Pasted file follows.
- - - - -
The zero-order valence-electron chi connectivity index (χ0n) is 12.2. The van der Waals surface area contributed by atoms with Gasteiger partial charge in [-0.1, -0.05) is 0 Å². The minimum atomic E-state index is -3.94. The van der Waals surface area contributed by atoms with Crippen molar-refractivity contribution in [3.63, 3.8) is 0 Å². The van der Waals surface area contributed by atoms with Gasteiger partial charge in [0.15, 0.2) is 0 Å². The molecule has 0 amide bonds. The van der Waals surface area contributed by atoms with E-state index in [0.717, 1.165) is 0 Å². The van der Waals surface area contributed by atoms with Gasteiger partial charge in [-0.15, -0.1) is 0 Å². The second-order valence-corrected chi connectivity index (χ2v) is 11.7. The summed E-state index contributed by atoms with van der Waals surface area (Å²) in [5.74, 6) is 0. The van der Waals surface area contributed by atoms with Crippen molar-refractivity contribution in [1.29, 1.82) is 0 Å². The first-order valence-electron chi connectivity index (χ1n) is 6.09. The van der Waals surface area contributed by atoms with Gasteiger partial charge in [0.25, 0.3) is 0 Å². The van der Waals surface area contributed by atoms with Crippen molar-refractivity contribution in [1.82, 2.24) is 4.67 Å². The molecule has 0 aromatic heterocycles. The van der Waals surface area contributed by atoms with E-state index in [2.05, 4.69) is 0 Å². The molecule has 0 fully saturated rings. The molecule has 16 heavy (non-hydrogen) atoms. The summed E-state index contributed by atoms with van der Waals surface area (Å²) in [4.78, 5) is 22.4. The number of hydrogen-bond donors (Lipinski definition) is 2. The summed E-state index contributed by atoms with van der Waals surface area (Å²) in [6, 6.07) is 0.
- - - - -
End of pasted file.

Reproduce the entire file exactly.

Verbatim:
The zero-order valence-electron chi connectivity index (χ0n) is 12.2. The van der Waals surface area contributed by atoms with Gasteiger partial charge in [-0.1, -0.05) is 0 Å². The minimum atomic E-state index is -3.94. The van der Waals surface area contributed by atoms with Crippen molar-refractivity contribution in [3.63, 3.8) is 0 Å². The van der Waals surface area contributed by atoms with Gasteiger partial charge in [0.15, 0.2) is 0 Å². The molecule has 0 amide bonds. The van der Waals surface area contributed by atoms with E-state index in [0.717, 1.165) is 0 Å². The van der Waals surface area contributed by atoms with Gasteiger partial charge in [-0.15, -0.1) is 0 Å². The second-order valence-corrected chi connectivity index (χ2v) is 11.7. The summed E-state index contributed by atoms with van der Waals surface area (Å²) in [5.74, 6) is 0. The van der Waals surface area contributed by atoms with Crippen molar-refractivity contribution in [1.29, 1.82) is 0 Å². The first-order valence-electron chi connectivity index (χ1n) is 6.09. The van der Waals surface area contributed by atoms with Gasteiger partial charge in [0.25, 0.3) is 0 Å². The van der Waals surface area contributed by atoms with Crippen molar-refractivity contribution in [1.82, 2.24) is 4.67 Å². The molecule has 0 aromatic heterocycles. The van der Waals surface area contributed by atoms with E-state index in [2.05, 4.69) is 0 Å². The molecule has 0 fully saturated rings. The molecule has 16 heavy (non-hydrogen) atoms. The summed E-state index contributed by atoms with van der Waals surface area (Å²) in [4.78, 5) is 22.4. The number of hydrogen-bond donors (Lipinski definition) is 2. The summed E-state index contributed by atoms with van der Waals surface area (Å²) in [6, 6.07) is 0.